I have heard there is a recipe for deconstructed Caesar salad: you assemble the ingredients and eat each one separately without combining them. Avant Garde jazz is a lot like that Caesar salad. I acquired Anthony Braxton's Charlie Parker Project largely because I am so in love with Braxton's Monk album. I was hoping for more of the same, on the principle that avant garde do wonderful things when they sacrifice some of their cherished freedom and navigate the parameters of good hard bop composition. I didn't get what I was hoping for.
What I did get is very interesting. You might get an idea if you imagine Charlie Parker's music interpreted by an visitor from the Crab Nebula. Being open to all, including alien invaders, I am entertained. Nonetheless, I am trying to keep the spider thingies away from my beagle.
Here is a perfect chance to see what avant garde is. Braxton's live recording is devoted to mysterious morphings of Parker compositions. You really have to forget about the salad and be prepared to listen to discourses on the veins in the lettuce. As an illustration, consider this Parker number from the Dial recordings.
Charlie Parker/Scrapple from the Apple/The Complete Dial Recordings
That's a nice bebop classic, with crackly sound. Dexter Gordon does a great version of it. The melody is clear all the way through. Now listen to Braxton's version.
Anthony Braxton/Scrapple from the Apple/Charlie Parker Project
That's Charlie Parker after he has been eaten by some H.P. Lovecraft worm. You have to like the guttural slither of sound from the horns and Joe Fonda's bass if you are going to make it through. If you do, you can hear the melody begin to emerge from the slither.
Well, that is by God avant garde. I have been enjoying it all evening. Let me know what you think.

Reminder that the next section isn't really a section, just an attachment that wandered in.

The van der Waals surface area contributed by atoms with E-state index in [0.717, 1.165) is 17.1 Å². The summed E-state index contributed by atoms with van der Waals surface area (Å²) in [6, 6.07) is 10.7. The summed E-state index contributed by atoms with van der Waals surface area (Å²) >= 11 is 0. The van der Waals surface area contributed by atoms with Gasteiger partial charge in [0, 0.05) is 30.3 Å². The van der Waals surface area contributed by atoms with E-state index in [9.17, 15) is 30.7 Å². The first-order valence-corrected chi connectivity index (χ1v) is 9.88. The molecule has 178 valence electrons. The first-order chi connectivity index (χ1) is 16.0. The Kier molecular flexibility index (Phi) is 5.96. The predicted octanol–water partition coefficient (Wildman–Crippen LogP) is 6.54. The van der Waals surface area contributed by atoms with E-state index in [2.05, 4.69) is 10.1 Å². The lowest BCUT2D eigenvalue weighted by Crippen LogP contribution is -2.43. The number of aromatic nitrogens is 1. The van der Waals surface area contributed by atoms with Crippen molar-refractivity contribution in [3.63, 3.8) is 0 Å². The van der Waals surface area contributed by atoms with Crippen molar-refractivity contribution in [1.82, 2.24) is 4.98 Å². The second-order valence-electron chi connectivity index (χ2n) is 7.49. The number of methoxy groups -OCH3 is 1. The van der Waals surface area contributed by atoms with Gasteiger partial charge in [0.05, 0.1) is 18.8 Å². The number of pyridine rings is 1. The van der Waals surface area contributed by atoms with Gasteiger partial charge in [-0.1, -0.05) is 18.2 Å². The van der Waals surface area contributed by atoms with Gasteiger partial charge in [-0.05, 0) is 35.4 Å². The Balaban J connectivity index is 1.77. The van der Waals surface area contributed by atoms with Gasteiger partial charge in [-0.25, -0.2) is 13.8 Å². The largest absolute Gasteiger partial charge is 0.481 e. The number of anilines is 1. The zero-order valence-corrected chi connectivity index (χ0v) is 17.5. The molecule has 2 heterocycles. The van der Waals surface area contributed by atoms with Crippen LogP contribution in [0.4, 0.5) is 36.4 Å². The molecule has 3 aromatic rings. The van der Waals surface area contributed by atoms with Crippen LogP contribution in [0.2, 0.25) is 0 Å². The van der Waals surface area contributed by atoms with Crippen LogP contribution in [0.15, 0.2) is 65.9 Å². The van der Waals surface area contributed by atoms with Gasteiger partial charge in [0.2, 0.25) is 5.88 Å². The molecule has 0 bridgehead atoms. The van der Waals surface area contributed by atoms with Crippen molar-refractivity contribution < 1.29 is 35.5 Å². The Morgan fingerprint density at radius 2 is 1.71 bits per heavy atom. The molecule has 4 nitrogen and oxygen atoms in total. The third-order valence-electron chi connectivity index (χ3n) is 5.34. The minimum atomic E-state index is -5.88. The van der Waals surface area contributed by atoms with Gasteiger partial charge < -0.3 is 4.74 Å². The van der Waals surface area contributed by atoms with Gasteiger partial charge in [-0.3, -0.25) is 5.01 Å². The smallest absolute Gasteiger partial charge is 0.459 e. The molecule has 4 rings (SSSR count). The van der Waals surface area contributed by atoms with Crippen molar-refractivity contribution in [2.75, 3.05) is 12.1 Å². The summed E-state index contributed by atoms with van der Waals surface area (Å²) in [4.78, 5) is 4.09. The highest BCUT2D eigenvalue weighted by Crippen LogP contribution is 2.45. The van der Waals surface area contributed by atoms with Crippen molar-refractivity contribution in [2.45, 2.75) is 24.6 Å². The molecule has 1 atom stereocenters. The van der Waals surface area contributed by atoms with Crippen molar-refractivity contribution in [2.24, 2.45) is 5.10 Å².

Thursday, July 22, 2010
It's not a great piece of jazz, but if you like bop piano trios, you'll like this. Paul Chambers plays bass, and Art Taylor beats the skins. Here is a sample, with Chambers using the bow. Garland clearly had that feelin'.
Sunday, July 11, 2010
No, not together. Except in so far as I acquired two CD's last week. Jimmy Heath is a tenor sax player. His first album as leader was The Thumper, and it is thumpin' good bop. If you are in the mood for straight ahead jazz boogie, this would be it. Nat Adderley c, Curtis Fuller trb, Wynton Kelly p, Paul Chambers b, and Albert Heath d, play behind Jimmy. Here is a sample:
As for Konitz, I finally found Another Shade of Blue, with Brad Mehldau and Charlie Haden. It is a mostly live recording, and a companion to one of my favorite Konitz records Alone Together. If you haven't got the latter, by all means pony up. It is a superb horn, piano, bass trio recording. You don't want to live without their interpretation of Round Midnight. The live album doesn't quite match up, but if you have the one you will want the other. Konitz's sound is unique. It's dry, to be sure, but that just pulls the passion out of the listener. Here is a sample: